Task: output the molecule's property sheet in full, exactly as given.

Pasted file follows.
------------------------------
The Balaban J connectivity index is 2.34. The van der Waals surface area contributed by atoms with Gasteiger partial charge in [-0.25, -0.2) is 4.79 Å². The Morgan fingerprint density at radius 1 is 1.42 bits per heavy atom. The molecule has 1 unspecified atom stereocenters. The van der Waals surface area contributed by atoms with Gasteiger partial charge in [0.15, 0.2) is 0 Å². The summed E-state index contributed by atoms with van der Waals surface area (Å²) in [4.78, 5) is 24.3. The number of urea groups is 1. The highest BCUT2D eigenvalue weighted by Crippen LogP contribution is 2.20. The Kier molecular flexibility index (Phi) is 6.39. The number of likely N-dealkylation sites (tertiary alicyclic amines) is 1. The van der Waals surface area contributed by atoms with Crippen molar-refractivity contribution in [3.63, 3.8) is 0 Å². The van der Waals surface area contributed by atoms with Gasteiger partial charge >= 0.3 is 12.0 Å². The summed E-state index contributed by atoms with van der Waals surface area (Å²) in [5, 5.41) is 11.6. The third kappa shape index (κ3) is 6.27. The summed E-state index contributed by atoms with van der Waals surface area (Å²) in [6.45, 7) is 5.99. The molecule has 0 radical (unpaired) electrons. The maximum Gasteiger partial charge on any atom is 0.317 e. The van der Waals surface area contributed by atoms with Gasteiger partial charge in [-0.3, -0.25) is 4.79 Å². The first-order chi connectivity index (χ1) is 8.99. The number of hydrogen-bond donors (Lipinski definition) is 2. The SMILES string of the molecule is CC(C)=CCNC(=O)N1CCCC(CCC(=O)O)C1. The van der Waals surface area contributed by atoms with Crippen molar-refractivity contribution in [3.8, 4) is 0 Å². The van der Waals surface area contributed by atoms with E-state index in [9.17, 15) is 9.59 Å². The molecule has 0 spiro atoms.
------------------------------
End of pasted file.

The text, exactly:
The Balaban J connectivity index is 2.34. The van der Waals surface area contributed by atoms with Gasteiger partial charge in [-0.25, -0.2) is 4.79 Å². The Morgan fingerprint density at radius 1 is 1.42 bits per heavy atom. The molecule has 1 unspecified atom stereocenters. The van der Waals surface area contributed by atoms with Gasteiger partial charge in [0.15, 0.2) is 0 Å². The summed E-state index contributed by atoms with van der Waals surface area (Å²) in [4.78, 5) is 24.3. The number of urea groups is 1. The highest BCUT2D eigenvalue weighted by Crippen LogP contribution is 2.20. The Kier molecular flexibility index (Phi) is 6.39. The number of likely N-dealkylation sites (tertiary alicyclic amines) is 1. The van der Waals surface area contributed by atoms with Crippen molar-refractivity contribution in [3.63, 3.8) is 0 Å². The van der Waals surface area contributed by atoms with Gasteiger partial charge >= 0.3 is 12.0 Å². The summed E-state index contributed by atoms with van der Waals surface area (Å²) in [5, 5.41) is 11.6. The third kappa shape index (κ3) is 6.27. The summed E-state index contributed by atoms with van der Waals surface area (Å²) in [6.45, 7) is 5.99. The molecule has 0 radical (unpaired) electrons. The maximum Gasteiger partial charge on any atom is 0.317 e. The van der Waals surface area contributed by atoms with Gasteiger partial charge in [-0.3, -0.25) is 4.79 Å². The first-order chi connectivity index (χ1) is 8.99. The number of hydrogen-bond donors (Lipinski definition) is 2. The SMILES string of the molecule is CC(C)=CCNC(=O)N1CCCC(CCC(=O)O)C1. The van der Waals surface area contributed by atoms with Crippen molar-refractivity contribution in [3.8, 4) is 0 Å². The van der Waals surface area contributed by atoms with E-state index in [9.17, 15) is 9.59 Å². The molecule has 0 spiro atoms.